Cheaper and safer, but...: Small reactors produce more nuclear waste than large ones

Small nuclear reactors are being hailed as "the future of nuclear power" and as a complement or alternative to renewable energy.

Cheaper and safer, but...: Small reactors produce more nuclear waste than large ones

Small nuclear reactors are being hailed as "the future of nuclear power" and as a complement or alternative to renewable energy. They should be safer and cheaper than large systems. But nuclear waste is also generated when they are used - quite a lot in comparison to their performance.

Small nuclear reactors can produce significantly more radioactive waste per amount of energy generated than large ones. This is the result of a recent study in which researchers analyzed the operation and life cycle of three reactor types. Small nuclear reactors are repeatedly brought up for discussion as a supplement or alternative to renewable energies as a measure against climate change. The study by the group led by Lindsay Krall from the Swedish Nuclear Fuel and Waste Management Company in Solna (Sweden) has been published in the journal "Proceedings of the National Academy of Sciences" ("PNAS").

'Small modular reactors proposed as the future of nuclear power are said to have cost and safety advantages over existing gigawatt-scale light-water reactors,' the researchers write. However, few studies have analyzed the handling and disposal of their nuclear waste streams. Using license and patent documents from smaller reactors, Krall's team has now investigated what type and amount of radioactive waste is produced during operation and decommissioning.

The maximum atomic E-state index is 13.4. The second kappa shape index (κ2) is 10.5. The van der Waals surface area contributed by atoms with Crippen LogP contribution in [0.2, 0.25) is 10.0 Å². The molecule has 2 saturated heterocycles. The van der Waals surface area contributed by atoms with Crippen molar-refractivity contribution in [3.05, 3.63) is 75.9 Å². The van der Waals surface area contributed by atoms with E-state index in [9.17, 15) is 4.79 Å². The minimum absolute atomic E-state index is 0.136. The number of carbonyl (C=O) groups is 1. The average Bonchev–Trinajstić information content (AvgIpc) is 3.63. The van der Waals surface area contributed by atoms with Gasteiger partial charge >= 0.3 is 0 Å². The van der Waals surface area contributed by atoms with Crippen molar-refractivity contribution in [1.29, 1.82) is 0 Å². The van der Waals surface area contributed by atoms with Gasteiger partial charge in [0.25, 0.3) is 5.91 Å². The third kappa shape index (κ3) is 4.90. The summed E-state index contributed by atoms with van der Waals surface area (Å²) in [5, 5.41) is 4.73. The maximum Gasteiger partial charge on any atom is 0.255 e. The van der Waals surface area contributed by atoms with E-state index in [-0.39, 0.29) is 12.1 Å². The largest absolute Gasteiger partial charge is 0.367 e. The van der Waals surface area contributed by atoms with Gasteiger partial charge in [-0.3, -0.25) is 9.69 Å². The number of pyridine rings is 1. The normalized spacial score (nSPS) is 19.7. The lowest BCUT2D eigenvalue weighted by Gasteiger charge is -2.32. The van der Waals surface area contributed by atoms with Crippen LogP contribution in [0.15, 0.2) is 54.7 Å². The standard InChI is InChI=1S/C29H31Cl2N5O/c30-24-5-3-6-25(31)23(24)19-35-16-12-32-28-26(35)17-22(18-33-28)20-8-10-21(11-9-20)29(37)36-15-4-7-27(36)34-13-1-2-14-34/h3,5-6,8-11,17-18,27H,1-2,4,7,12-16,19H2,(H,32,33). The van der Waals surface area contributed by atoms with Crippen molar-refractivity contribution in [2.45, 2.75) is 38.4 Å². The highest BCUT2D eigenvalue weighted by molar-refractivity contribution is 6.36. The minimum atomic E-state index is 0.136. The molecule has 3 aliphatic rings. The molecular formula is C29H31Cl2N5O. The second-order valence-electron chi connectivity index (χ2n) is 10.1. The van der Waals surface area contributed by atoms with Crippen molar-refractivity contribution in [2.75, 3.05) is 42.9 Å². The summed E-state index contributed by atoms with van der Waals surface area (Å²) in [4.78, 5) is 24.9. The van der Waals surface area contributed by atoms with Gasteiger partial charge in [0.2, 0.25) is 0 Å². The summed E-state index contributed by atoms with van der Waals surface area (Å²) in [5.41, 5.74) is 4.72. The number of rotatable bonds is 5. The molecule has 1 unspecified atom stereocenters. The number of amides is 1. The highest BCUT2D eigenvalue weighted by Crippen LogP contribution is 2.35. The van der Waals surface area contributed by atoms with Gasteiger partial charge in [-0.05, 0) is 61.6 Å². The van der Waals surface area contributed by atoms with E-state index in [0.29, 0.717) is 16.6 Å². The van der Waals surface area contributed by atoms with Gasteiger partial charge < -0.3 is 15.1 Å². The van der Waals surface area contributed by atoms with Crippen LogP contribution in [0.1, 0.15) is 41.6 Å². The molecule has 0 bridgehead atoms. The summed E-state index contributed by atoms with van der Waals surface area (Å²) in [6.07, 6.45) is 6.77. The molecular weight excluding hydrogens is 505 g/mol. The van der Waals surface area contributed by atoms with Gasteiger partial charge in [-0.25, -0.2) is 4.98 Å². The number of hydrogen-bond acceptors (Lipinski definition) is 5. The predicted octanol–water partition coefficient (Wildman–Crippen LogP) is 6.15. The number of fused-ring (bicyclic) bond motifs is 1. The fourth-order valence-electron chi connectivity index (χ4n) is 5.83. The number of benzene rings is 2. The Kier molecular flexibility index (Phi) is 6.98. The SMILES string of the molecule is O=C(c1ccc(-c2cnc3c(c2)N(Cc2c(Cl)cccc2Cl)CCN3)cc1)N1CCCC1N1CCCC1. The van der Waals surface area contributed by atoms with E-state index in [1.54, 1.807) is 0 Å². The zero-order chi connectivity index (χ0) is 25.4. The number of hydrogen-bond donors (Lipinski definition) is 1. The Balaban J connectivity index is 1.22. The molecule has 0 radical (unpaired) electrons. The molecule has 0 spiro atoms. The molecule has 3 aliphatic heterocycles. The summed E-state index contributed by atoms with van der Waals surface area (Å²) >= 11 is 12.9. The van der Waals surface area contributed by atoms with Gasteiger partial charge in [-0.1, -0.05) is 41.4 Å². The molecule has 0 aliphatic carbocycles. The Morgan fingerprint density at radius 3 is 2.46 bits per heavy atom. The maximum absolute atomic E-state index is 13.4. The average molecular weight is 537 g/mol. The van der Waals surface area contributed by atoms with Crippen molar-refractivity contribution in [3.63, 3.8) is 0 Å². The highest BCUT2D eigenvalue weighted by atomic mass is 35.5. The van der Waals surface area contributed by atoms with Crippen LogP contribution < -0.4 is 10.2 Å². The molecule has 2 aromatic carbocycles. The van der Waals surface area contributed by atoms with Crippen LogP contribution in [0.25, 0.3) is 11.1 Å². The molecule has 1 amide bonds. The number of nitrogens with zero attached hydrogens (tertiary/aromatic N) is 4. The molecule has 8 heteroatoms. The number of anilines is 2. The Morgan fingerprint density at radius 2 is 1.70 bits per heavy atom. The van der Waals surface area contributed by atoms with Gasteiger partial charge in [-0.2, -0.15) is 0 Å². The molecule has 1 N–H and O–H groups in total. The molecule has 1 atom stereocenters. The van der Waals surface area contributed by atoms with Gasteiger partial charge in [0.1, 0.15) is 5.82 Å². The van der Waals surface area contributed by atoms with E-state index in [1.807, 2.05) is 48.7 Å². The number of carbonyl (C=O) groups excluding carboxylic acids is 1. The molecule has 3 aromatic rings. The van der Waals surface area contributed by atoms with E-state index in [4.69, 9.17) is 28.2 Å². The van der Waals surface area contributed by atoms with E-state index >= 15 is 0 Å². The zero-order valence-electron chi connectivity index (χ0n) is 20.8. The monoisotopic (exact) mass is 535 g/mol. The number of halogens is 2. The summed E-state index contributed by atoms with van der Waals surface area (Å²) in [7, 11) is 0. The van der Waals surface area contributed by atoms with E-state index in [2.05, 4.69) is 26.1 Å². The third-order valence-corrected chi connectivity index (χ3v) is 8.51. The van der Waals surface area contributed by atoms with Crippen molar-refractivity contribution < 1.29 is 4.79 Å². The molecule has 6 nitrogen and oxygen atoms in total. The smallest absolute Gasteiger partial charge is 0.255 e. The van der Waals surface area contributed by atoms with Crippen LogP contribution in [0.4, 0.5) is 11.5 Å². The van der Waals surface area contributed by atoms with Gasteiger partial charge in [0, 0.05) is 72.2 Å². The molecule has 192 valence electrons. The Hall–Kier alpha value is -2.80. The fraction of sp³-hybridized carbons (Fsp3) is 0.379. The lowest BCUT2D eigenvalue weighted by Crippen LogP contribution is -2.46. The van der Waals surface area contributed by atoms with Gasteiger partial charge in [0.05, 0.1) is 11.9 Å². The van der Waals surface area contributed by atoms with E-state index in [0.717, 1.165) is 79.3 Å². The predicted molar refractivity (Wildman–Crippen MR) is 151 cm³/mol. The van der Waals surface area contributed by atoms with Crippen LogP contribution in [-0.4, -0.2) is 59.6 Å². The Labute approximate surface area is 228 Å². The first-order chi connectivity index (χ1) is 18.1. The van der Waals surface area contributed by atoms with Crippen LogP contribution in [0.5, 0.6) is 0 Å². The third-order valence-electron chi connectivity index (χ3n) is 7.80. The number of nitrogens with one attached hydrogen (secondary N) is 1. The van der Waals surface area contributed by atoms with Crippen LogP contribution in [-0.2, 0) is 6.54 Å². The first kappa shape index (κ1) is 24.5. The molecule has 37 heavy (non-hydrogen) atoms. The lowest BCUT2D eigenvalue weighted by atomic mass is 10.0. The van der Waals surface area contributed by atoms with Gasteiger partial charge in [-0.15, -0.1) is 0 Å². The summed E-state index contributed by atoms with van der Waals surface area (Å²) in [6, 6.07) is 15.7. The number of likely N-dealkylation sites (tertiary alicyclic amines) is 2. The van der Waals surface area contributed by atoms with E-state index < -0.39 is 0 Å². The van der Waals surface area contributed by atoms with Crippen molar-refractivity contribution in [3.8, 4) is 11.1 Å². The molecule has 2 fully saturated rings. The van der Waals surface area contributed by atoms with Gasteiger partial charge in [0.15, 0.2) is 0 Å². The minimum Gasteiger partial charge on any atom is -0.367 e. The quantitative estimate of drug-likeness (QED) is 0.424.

As a benchmark, the scientists used a pressurized water reactor, the most common commercial reactor type, with an electrical output of 1,100 megawatts (1.1 gigawatts). The smaller reactors considered were an integrated pressurized water reactor, a fast breeder reactor with sodium as the coolant and a molten salt reactor. They are to be built predominantly as smaller units and then interconnected to form larger systems. For the integrated pressurized water reactor, around twelve such units are planned in a common reactor basin.

Fast neutrons (nuclear particles) trigger the fission chain reaction, which is used to generate energy in nuclear reactors. With smaller reactors, more effort is needed to shield these fast neutrons from the environment: while less than three percent of the free neutrons escape in a large pressurized water reactor (3400 megawatts of thermal energy), it is more than in an integrated pressurized water reactor (160 megawatts of thermal energy). seven percent, the researchers report. The effort required for shielding is correspondingly greater, and the amount of radioactive waste that is produced is correspondingly greater.

The researchers calculated the radioactive waste of the different reactor types in relation to the heat energy generated. In the conventional large pressurized water reactor, the waste amounts to about five cubic meters per gigawatt of heat output per year. With the integrated pressurized water reactor, the amount is about 2.5 times as large, with the molten salt reactor (400 megawatts) about 5 times as large. Because of the large amounts of coolant (sodium) produced, the amount of radioactive waste in the fast breeder reactor is even 30 times greater.

The scientists are also critical that the burnup of the fuel rods is lower in the small reactors than in the large ones. As a result, more radioactive isotopes are concentrated in the fuel residue than in conventional pressurized water reactors. There is therefore more of a risk that the critical mass for a new nuclear chain reaction will be reached in the waste. Accordingly, new casks would have to be developed for disposal or the existing casks would have to be filled with less radioactive waste.

"Future studies should address the question of whether safe interim storage of waste streams from small modular reactors is credible in the context of an ongoing delay in the development of a geological repository in the United States," the researchers write, referring to the situation in the United States States where interest in small reactors is high.

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